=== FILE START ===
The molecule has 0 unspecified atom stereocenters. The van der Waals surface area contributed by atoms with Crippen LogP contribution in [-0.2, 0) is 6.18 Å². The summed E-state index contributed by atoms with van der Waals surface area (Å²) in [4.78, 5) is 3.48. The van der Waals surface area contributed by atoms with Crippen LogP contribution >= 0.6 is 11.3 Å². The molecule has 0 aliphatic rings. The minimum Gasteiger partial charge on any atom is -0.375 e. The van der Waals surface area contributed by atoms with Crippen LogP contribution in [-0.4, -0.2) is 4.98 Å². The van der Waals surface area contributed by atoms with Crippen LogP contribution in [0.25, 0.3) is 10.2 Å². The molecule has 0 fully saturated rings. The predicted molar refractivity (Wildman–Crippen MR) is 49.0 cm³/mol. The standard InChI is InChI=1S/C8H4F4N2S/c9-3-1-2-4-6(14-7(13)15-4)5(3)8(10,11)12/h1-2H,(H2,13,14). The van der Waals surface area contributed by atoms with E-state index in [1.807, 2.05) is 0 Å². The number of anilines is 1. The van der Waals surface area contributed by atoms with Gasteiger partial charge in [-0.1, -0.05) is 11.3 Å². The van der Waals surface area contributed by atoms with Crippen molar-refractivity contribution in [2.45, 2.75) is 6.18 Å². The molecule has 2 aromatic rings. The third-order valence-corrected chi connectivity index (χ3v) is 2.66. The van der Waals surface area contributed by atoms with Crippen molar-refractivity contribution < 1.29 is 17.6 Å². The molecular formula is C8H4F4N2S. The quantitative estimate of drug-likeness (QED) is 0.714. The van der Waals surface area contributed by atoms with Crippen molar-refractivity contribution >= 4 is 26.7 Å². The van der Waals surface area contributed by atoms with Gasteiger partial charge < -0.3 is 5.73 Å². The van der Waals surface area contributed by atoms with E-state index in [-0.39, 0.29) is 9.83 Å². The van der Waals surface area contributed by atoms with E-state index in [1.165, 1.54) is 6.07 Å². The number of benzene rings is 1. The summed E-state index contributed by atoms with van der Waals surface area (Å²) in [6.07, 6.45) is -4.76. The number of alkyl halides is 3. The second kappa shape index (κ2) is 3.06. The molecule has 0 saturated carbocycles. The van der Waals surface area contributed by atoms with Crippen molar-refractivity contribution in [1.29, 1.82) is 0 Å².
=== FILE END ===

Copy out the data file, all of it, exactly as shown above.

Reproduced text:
The molecule has 0 unspecified atom stereocenters. The van der Waals surface area contributed by atoms with Crippen LogP contribution in [-0.2, 0) is 6.18 Å². The summed E-state index contributed by atoms with van der Waals surface area (Å²) in [4.78, 5) is 3.48. The van der Waals surface area contributed by atoms with Crippen LogP contribution >= 0.6 is 11.3 Å². The molecule has 0 aliphatic rings. The minimum Gasteiger partial charge on any atom is -0.375 e. The van der Waals surface area contributed by atoms with Crippen LogP contribution in [-0.4, -0.2) is 4.98 Å². The van der Waals surface area contributed by atoms with Crippen LogP contribution in [0.25, 0.3) is 10.2 Å². The molecule has 0 fully saturated rings. The predicted molar refractivity (Wildman–Crippen MR) is 49.0 cm³/mol. The standard InChI is InChI=1S/C8H4F4N2S/c9-3-1-2-4-6(14-7(13)15-4)5(3)8(10,11)12/h1-2H,(H2,13,14). The van der Waals surface area contributed by atoms with E-state index in [1.807, 2.05) is 0 Å². The number of anilines is 1. The van der Waals surface area contributed by atoms with Gasteiger partial charge in [-0.1, -0.05) is 11.3 Å². The van der Waals surface area contributed by atoms with Crippen molar-refractivity contribution in [2.45, 2.75) is 6.18 Å². The molecule has 2 aromatic rings. The third-order valence-corrected chi connectivity index (χ3v) is 2.66. The van der Waals surface area contributed by atoms with Crippen molar-refractivity contribution < 1.29 is 17.6 Å². The molecular formula is C8H4F4N2S. The quantitative estimate of drug-likeness (QED) is 0.714. The van der Waals surface area contributed by atoms with Crippen molar-refractivity contribution >= 4 is 26.7 Å². The van der Waals surface area contributed by atoms with Gasteiger partial charge < -0.3 is 5.73 Å². The van der Waals surface area contributed by atoms with E-state index in [-0.39, 0.29) is 9.83 Å². The van der Waals surface area contributed by atoms with E-state index in [1.165, 1.54) is 6.07 Å². The number of benzene rings is 1. The summed E-state index contributed by atoms with van der Waals surface area (Å²) in [6.07, 6.45) is -4.76. The number of alkyl halides is 3. The second kappa shape index (κ2) is 3.06. The molecule has 0 saturated carbocycles. The van der Waals surface area contributed by atoms with Crippen molar-refractivity contribution in [1.29, 1.82) is 0 Å².